Presenter: Archdeacon Tom Henderson, Warden of the Diocesan Lay Ministers Association

Precis: Introduction by the Reverend Tom Henderson, Warden, to a series of on-line presentations that form the basis of an on-line study program for Lay Readers. These are programs that may be offered by Parishes and Regions.

A Lay Reader is a lay man or a lay woman, from a broad section of jobs and backgrounds, who is licensed to a Parish to preach and to teach, to conduct worship, and to help in the pastoral, evangelical and liturgical work of the Church.All Lay Readers are appointed and licensed to a Parish under the direction and supervision of the Rector; such license being held at the pleasure of the Priest and Bishop.

Lay Readers may be asked to do the following:

- Lead Morning & Evening Prayer;

- Read the Litany, Order of Compline, Service for Young People, and other Appointed Services;

- Conduct in case of emergency, a Baptism or the Burial Office;

- Teach Christian Education including Confirmation Class;

- Assisting at the Altar and Eucharistic Minister;

- Other duties as asked.

None of these tasks are specific only to Lay Readers, but the Office is broad enough to take in these duties and more.

The Office of Lay Reader is intended to be an opportunity for ministry in the Spirt in which an individual can respond to the call to be helpful in the building up of the body of Christ.It must be recognized that it may involve other areas such as pastoral care, Christian education, social action, and parish administration.

As Lay Readers you will be expected to know something about each of the following:

- Biblical Foundation

- Doctrine and Church History

- The Book of Common Prayer and the Book of the Alternative Services

- Basic Preaching Skills and Sermon Preparation

- Spiritual Discipline (Prayer and Devotional Life)

- Discernment

Vestments for leading services is either: 1) a Cassock and Surplice; or, 2) an Alb.During a non-Eucharistic service, an academic hood may be worn with a Cassock and Surplice.Lay Readers are responsible for the ownership of their own vestments.Avoid embellishments with your vestments; the one exception is a poppy may be worn during a Service of Remembrance.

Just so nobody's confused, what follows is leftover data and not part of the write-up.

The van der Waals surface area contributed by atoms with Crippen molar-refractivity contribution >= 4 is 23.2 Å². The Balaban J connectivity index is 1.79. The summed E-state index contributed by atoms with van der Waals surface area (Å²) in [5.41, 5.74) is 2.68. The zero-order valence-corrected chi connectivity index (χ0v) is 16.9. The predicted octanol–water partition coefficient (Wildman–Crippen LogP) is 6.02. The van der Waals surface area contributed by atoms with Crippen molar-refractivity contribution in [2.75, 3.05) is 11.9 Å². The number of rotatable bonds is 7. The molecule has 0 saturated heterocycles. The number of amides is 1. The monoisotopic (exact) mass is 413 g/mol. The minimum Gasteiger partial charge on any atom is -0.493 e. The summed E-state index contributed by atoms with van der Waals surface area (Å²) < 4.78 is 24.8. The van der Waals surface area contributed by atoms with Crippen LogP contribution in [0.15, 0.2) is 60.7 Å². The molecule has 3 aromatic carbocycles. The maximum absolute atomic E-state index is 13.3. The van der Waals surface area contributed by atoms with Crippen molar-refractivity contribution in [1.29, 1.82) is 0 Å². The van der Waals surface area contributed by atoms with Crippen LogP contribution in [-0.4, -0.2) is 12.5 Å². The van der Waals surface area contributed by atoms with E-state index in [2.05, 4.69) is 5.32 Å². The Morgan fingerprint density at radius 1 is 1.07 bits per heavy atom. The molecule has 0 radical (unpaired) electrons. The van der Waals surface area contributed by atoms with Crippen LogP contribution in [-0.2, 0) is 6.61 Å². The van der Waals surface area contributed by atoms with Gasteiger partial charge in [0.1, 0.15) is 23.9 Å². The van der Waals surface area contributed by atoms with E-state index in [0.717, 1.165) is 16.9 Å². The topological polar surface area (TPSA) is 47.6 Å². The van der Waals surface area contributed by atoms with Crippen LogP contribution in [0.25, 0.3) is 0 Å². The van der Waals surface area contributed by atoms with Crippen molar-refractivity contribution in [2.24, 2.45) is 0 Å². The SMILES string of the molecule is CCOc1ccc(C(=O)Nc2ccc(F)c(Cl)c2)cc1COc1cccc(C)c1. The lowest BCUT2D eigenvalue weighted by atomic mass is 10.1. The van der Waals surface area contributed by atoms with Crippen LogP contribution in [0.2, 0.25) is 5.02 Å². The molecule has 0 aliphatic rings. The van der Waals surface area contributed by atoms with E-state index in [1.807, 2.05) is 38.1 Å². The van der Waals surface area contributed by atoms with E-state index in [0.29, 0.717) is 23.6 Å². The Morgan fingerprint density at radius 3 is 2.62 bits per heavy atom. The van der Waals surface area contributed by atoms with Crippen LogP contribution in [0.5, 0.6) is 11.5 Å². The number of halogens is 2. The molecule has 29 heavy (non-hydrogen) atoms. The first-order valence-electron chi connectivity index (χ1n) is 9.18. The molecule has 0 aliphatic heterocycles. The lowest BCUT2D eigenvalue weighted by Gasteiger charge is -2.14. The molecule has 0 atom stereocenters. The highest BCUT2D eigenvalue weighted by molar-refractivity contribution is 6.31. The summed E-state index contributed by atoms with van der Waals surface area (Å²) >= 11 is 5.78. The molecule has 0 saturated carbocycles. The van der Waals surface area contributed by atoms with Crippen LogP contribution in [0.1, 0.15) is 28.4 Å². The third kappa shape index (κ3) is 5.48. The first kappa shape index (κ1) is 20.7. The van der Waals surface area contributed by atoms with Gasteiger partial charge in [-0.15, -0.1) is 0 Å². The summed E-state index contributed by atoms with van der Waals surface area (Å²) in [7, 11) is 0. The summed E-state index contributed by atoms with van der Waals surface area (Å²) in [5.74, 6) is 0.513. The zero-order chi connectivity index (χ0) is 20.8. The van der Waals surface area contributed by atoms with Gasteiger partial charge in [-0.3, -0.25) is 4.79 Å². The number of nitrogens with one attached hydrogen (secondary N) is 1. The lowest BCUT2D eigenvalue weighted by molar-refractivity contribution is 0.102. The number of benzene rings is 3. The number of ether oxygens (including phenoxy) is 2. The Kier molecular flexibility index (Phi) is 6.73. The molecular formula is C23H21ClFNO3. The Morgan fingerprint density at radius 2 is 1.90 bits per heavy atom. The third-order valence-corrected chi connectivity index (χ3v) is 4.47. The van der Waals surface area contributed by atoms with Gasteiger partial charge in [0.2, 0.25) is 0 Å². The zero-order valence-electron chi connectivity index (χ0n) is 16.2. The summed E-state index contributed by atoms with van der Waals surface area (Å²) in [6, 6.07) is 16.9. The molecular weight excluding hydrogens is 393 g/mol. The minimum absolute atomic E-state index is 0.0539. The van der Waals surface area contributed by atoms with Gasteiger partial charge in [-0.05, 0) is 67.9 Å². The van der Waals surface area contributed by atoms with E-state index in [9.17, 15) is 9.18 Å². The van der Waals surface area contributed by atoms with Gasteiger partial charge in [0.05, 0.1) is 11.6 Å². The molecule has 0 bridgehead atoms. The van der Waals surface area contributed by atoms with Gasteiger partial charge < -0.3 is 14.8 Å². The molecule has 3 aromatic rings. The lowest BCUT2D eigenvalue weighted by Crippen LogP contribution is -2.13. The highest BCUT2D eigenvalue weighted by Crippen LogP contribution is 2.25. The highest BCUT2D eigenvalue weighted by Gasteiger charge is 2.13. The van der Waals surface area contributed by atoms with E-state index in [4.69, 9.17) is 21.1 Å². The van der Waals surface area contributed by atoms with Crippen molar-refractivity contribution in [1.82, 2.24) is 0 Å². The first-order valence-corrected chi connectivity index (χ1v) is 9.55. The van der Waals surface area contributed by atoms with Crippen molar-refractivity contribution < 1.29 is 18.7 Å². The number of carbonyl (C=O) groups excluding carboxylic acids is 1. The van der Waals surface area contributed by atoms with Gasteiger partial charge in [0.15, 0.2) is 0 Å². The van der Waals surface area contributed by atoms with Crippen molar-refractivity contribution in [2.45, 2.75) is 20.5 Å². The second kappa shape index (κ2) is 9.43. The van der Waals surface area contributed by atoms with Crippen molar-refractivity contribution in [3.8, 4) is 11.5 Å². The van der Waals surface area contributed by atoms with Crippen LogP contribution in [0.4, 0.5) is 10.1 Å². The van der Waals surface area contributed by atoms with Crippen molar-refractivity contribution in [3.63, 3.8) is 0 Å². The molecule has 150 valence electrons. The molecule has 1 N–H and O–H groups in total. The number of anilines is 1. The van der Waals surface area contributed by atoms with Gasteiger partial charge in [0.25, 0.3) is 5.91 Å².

The badge of office is a medallion featuring the shield of the Diocese attached to a ribbon.Lay Readers-in-Training wear a blue ribbon; fully licensed Lay Readers wear a purple one.Medallions are available through the Association.

Most Lay Reader training will take place by way of serving within the setting of a Parish.Every Parish has its own culture and way of doing things.Lay Reader-in-Training lasts for a period of not less than one year and up to two years.Once completed and your Rector decides you’re ready, she/he will talk to you, fill out the application for licensing that is available through the Diocese, and will write a letter to the Bishop to indicate your readiness.Parish Council is to be consulted and asked for its commendation.Lay Readers licenses are issued directly from the Diocese.

A valuable resource for Lay Readers is the Diocese of Nova Scotia and Prince Edward Island Lay Readers’ Handbook of Standards and Regulations.The Handbook is a helpful guide to what is expected: dress code, conduct, level of knowledge, accountability, and the chain of command in the Association, Parish and Diocese.

The Association is here to help.

Check out our webpage at:

Check our newsletter, The Diakonia, at:

Lay Readers are encouraged to stay connected with others doing the same thing, within your Parish and throughout the wider Diocese.Please participate in Diocesan events whenever you can and robe when asked to do so.Every year there is a Fall Conference where Lay Readers come together for fellowship and Christian Education.

Blessings to you as you go forth to proclaim the Gospel in Word and Action.